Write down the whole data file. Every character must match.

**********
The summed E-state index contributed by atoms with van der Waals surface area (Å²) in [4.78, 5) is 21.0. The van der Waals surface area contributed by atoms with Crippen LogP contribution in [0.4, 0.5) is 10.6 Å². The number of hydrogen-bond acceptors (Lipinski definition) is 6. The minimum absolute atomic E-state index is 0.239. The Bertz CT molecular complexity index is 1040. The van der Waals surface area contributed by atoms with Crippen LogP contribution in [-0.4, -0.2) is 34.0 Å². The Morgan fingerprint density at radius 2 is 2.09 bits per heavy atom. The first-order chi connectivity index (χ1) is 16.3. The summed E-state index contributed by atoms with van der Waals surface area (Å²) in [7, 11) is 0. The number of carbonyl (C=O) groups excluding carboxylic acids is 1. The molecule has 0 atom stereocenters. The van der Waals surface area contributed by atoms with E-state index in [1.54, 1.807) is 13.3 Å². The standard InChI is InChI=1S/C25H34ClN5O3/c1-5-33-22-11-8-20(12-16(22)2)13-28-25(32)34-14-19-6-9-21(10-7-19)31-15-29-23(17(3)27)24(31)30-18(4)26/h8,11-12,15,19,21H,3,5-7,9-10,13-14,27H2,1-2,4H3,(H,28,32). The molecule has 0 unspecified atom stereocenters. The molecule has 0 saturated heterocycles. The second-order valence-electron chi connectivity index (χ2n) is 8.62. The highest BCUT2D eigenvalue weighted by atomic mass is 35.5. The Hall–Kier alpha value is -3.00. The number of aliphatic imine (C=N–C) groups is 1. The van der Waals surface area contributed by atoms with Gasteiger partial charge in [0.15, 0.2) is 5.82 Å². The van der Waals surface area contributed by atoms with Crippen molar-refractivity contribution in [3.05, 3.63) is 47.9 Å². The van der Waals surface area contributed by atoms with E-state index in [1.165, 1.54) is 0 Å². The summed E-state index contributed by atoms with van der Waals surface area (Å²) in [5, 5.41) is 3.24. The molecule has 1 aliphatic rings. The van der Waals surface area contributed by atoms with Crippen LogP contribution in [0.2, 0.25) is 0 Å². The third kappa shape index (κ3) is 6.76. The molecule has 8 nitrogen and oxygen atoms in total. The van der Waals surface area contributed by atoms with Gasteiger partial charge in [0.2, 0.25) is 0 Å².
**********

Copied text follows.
The summed E-state index contributed by atoms with van der Waals surface area (Å²) in [4.78, 5) is 21.0. The van der Waals surface area contributed by atoms with Crippen LogP contribution in [0.4, 0.5) is 10.6 Å². The number of hydrogen-bond acceptors (Lipinski definition) is 6. The minimum absolute atomic E-state index is 0.239. The Bertz CT molecular complexity index is 1040. The van der Waals surface area contributed by atoms with Crippen LogP contribution in [-0.4, -0.2) is 34.0 Å². The Morgan fingerprint density at radius 2 is 2.09 bits per heavy atom. The first-order chi connectivity index (χ1) is 16.3. The summed E-state index contributed by atoms with van der Waals surface area (Å²) in [7, 11) is 0. The number of carbonyl (C=O) groups excluding carboxylic acids is 1. The molecule has 0 atom stereocenters. The van der Waals surface area contributed by atoms with E-state index in [1.54, 1.807) is 13.3 Å². The standard InChI is InChI=1S/C25H34ClN5O3/c1-5-33-22-11-8-20(12-16(22)2)13-28-25(32)34-14-19-6-9-21(10-7-19)31-15-29-23(17(3)27)24(31)30-18(4)26/h8,11-12,15,19,21H,3,5-7,9-10,13-14,27H2,1-2,4H3,(H,28,32). The molecule has 0 unspecified atom stereocenters. The molecule has 0 saturated heterocycles. The second-order valence-electron chi connectivity index (χ2n) is 8.62. The highest BCUT2D eigenvalue weighted by atomic mass is 35.5. The Hall–Kier alpha value is -3.00. The number of aliphatic imine (C=N–C) groups is 1. The van der Waals surface area contributed by atoms with Gasteiger partial charge in [0.15, 0.2) is 5.82 Å². The van der Waals surface area contributed by atoms with Crippen molar-refractivity contribution in [3.05, 3.63) is 47.9 Å². The van der Waals surface area contributed by atoms with E-state index in [1.165, 1.54) is 0 Å². The summed E-state index contributed by atoms with van der Waals surface area (Å²) in [5, 5.41) is 3.24. The molecule has 1 aliphatic rings. The van der Waals surface area contributed by atoms with Crippen LogP contribution in [0.2, 0.25) is 0 Å². The third kappa shape index (κ3) is 6.76. The molecule has 8 nitrogen and oxygen atoms in total. The van der Waals surface area contributed by atoms with Gasteiger partial charge in [0.2, 0.25) is 0 Å².